The Cross-Bay Ferry was an experiment for a region struggling with traffic, wedded to cars and separated by a big body of water.
If given the choice, would people ditch their cars and take a boat across the bay instead of sitting in traffic on the Howard Frankland Bridge?
The answer: It depends on the day of the week.
The ferry saw most of its success on Friday, Saturday and Sunday as a weekend entertainment option. Far fewer chose to use at as a commuter option, and weekday ticket sales reflected that.
The ferry sold 37,242 tickets from Nov. 4 through April 24. About 25,000 of them, or 67 percent, rode it on Friday, Saturday and Sunday. The other third, or 12,000 people, used it the rest of the week.
The ferry grew more popular as more people learned about it. The 16,397 tickets bought in March and first three weeks of April was 44 percent of all tickets sold. Organizers also tinkered with timetables and ticket costs to make the ferry more attractive.
The six-month trial run comes to an end Sunday. The ferry's Godfather, St. Petersburg Mayor Rick Kriseman, has spent the last few weeks touting the ferry at government meetings as "incredibly successful."
The mayor and other proponents hope the trial run proved to politicians and taxpayers that ferry service should return as a seasonal option — and, maybe one day, permanently.
"We had very limited funds that were available to us, and I think we made the most of them," Kriseman said. "We've seen a real desire for other options, and for getting out of our cars and onto the water."
• • •
The pilot was funded by contributions of $350,000 from four governments — the cities of St. Petersburg and Tampa, and Hillsborough and Pinellas counties. Kriseman said each locality should get about $30,000 back this year from ticket sales.
The ferry holds up to 149 people and traveled between the downtowns of St. Petersburg and Tampa. It typically made three round-trips on Saturdays and two round-trips on other days. Tickets cost $10 each way, though Frontier Communications paid for everyone's tickets during certain promotional days.
Ticket data was provided by ferry operator HMS Ferries up to April 24. The data used here included about 2,800 tickets paid for by Frontier, because those riders set out to use the ferry. It does not include the 1,751 passengers — politicians, the media, local groups, even generals at MacDill Air Force Base — invited by the operator to try out the ferry when the service started.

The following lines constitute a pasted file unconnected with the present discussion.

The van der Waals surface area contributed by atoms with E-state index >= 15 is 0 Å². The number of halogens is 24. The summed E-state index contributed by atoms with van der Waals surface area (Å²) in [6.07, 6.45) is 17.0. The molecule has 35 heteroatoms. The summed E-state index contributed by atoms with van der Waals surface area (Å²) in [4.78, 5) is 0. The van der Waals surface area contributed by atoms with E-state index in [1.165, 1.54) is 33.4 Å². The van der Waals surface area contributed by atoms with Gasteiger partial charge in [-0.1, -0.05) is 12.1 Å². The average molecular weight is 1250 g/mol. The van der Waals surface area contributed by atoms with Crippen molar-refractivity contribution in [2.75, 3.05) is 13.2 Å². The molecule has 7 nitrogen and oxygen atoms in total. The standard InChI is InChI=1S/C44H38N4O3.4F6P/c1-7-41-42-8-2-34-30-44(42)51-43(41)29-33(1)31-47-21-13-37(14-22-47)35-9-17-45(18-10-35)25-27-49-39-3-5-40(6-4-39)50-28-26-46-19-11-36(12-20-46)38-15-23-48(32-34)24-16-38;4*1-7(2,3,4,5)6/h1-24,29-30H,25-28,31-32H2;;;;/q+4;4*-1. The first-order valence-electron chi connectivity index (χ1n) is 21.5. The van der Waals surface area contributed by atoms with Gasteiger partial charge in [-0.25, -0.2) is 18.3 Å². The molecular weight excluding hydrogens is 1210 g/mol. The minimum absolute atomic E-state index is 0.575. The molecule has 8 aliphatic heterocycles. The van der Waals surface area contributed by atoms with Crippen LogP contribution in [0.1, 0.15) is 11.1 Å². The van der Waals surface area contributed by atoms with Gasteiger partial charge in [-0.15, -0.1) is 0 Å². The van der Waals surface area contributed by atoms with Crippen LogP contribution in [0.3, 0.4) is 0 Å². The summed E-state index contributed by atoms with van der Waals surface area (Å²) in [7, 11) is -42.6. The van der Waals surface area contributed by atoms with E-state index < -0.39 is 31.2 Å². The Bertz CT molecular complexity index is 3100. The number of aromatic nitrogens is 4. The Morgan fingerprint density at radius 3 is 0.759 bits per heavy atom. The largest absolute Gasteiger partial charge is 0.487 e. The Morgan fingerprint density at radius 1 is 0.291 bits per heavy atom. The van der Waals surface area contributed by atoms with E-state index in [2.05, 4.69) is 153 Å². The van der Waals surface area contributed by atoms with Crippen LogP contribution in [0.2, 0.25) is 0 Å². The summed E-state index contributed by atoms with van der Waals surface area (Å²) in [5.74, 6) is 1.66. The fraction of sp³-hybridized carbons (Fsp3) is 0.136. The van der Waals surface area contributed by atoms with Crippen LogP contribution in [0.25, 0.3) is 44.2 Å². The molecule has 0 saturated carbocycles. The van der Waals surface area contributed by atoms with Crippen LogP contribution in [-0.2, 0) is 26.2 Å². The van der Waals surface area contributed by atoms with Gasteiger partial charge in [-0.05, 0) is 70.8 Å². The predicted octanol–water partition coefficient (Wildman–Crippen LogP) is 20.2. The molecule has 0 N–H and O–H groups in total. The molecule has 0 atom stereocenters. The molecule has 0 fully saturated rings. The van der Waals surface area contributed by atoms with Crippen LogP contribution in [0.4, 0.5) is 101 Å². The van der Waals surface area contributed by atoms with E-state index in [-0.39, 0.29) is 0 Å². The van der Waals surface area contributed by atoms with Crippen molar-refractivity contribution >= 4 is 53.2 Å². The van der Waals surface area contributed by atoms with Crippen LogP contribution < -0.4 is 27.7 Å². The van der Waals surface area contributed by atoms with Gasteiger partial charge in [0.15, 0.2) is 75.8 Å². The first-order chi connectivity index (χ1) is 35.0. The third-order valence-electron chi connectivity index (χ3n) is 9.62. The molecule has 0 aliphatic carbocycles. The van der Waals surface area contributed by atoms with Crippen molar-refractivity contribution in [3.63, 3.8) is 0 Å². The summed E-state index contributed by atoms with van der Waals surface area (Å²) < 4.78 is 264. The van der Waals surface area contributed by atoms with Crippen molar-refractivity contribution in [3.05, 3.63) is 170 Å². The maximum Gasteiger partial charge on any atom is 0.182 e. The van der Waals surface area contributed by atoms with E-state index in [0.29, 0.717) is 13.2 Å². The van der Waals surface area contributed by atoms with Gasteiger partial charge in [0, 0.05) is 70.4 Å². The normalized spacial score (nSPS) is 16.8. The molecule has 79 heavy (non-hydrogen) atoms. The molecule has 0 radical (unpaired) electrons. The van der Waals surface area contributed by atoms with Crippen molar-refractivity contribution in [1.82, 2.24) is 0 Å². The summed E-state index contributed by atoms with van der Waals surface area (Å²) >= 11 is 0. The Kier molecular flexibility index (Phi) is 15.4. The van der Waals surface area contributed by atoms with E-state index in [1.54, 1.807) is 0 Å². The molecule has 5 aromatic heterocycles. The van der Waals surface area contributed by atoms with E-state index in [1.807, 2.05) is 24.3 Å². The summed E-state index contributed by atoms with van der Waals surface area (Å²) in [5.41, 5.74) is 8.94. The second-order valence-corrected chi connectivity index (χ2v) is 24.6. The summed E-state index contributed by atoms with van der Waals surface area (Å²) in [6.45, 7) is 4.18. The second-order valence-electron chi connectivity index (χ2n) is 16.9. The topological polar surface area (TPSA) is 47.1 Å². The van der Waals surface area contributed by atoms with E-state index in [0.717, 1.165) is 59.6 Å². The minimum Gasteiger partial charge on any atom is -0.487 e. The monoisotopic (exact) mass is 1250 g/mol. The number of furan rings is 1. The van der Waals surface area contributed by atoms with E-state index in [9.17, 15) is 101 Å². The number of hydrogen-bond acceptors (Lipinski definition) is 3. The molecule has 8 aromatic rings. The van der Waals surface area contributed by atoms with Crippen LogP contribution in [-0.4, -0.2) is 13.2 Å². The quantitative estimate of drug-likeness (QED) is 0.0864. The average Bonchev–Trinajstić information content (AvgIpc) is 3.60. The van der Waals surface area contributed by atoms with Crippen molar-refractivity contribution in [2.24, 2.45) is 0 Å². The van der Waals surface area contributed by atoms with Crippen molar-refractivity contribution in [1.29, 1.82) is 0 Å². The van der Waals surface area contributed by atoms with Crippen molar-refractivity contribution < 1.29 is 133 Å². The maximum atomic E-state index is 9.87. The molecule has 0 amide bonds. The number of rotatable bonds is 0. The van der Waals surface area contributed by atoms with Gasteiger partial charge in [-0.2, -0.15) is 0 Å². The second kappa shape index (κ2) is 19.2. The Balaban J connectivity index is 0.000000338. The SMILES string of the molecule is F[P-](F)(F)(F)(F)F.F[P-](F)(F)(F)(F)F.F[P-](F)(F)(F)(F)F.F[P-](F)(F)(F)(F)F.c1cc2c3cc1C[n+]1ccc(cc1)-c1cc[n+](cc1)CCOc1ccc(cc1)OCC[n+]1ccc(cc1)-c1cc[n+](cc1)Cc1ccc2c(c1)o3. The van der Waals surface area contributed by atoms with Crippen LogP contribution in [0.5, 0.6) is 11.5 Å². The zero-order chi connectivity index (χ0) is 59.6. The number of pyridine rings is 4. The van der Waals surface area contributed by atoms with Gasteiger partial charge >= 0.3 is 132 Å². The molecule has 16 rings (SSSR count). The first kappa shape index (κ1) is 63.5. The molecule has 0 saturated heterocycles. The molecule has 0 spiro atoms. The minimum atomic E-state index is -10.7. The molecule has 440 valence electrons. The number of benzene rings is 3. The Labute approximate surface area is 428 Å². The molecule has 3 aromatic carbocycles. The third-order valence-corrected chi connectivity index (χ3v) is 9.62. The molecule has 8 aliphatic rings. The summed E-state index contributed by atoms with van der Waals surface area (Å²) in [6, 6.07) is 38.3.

There were some surprises within those numbers: In about 700 ferry trips, it sailed virtually empty a quarter of the time, with just 15 passengers or less. That's 10 percent or less capacity, most commonly on Mondays, Tuesdays and Wednesdays. A handful of times, it sailed with just one passenger onboard, or no one at all.
The ferry carried 100 or more passengers about 130 times, or about 19 percent of the total trips, mostly on weekends. It exceeded 90 percent capacity, or carried more than 134 people, just 6 percent of the time.
The data showed that after a fast start in November, when 5,855 people used the ferry, ridership dropped 34 percent in January (3,857.) A ferry spokesman attributed that to colder weather and the loss of key weekends: The ferry did not operate on holidays, Gasparilla or the national college football championship game in Tampa.
But ticket sales shot up 57 percent to 6,070 in February and haven't stopped climbing. The first three weeks of April has already seen a record 8,407 tickets sold and could surpass 10,000 once the final tally is in.
But what's driving those numbers are weekend, not weekday, ticket sales. In April alone, 60 percent of the tickets (5,040) were sold on Fridays, Saturdays and Sundays.
"That's not surprising," Kriseman said. "We knew the commuter piece was going to be really challenging ... You're asking a lot of people, to take a chance and change their schedules for something that was only here six months."
A ferry feasibility by the Hillsborough Metropolitan Planning Organization showed that the 50-minute cruise isn't very competitive compared to driving across the bay. Instead, the ferry seems geared more toward tourism and entertainment.